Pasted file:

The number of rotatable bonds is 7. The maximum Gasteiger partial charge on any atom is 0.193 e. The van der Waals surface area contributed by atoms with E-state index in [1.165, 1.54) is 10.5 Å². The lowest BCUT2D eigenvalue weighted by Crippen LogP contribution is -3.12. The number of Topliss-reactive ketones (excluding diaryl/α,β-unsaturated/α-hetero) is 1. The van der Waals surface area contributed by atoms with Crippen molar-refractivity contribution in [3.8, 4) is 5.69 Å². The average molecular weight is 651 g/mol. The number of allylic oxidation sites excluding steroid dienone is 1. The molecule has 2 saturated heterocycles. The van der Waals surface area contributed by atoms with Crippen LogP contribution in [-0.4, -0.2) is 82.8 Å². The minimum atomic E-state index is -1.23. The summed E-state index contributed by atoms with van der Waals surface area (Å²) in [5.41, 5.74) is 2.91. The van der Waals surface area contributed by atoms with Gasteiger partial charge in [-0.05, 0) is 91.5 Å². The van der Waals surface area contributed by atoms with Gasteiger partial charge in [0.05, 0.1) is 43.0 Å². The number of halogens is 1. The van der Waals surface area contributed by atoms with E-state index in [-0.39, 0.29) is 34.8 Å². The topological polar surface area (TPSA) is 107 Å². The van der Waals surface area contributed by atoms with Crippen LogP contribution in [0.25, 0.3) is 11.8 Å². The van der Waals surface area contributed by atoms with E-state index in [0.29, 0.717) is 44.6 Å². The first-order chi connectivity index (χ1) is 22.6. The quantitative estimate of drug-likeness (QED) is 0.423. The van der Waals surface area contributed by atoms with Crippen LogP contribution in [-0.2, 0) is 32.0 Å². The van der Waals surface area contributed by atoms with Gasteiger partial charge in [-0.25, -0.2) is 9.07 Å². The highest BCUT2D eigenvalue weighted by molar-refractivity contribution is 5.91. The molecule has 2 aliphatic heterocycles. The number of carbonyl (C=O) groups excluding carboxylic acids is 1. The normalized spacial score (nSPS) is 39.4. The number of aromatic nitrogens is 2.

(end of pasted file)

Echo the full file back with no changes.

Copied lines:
The number of rotatable bonds is 7. The maximum Gasteiger partial charge on any atom is 0.193 e. The van der Waals surface area contributed by atoms with E-state index in [1.165, 1.54) is 10.5 Å². The lowest BCUT2D eigenvalue weighted by Crippen LogP contribution is -3.12. The number of Topliss-reactive ketones (excluding diaryl/α,β-unsaturated/α-hetero) is 1. The van der Waals surface area contributed by atoms with Crippen molar-refractivity contribution in [3.8, 4) is 5.69 Å². The average molecular weight is 651 g/mol. The number of allylic oxidation sites excluding steroid dienone is 1. The molecule has 2 saturated heterocycles. The van der Waals surface area contributed by atoms with Crippen LogP contribution in [-0.4, -0.2) is 82.8 Å². The minimum atomic E-state index is -1.23. The summed E-state index contributed by atoms with van der Waals surface area (Å²) in [5.41, 5.74) is 2.91. The van der Waals surface area contributed by atoms with Gasteiger partial charge in [-0.05, 0) is 91.5 Å². The van der Waals surface area contributed by atoms with Gasteiger partial charge in [0.05, 0.1) is 43.0 Å². The number of halogens is 1. The van der Waals surface area contributed by atoms with E-state index in [-0.39, 0.29) is 34.8 Å². The topological polar surface area (TPSA) is 107 Å². The van der Waals surface area contributed by atoms with Crippen LogP contribution in [0.25, 0.3) is 11.8 Å². The van der Waals surface area contributed by atoms with E-state index in [0.29, 0.717) is 44.6 Å². The first-order chi connectivity index (χ1) is 22.6. The quantitative estimate of drug-likeness (QED) is 0.423. The van der Waals surface area contributed by atoms with Crippen LogP contribution in [-0.2, 0) is 32.0 Å². The van der Waals surface area contributed by atoms with Gasteiger partial charge in [-0.25, -0.2) is 9.07 Å². The highest BCUT2D eigenvalue weighted by molar-refractivity contribution is 5.91. The molecule has 2 aliphatic heterocycles. The number of carbonyl (C=O) groups excluding carboxylic acids is 1. The normalized spacial score (nSPS) is 39.4. The number of aromatic nitrogens is 2.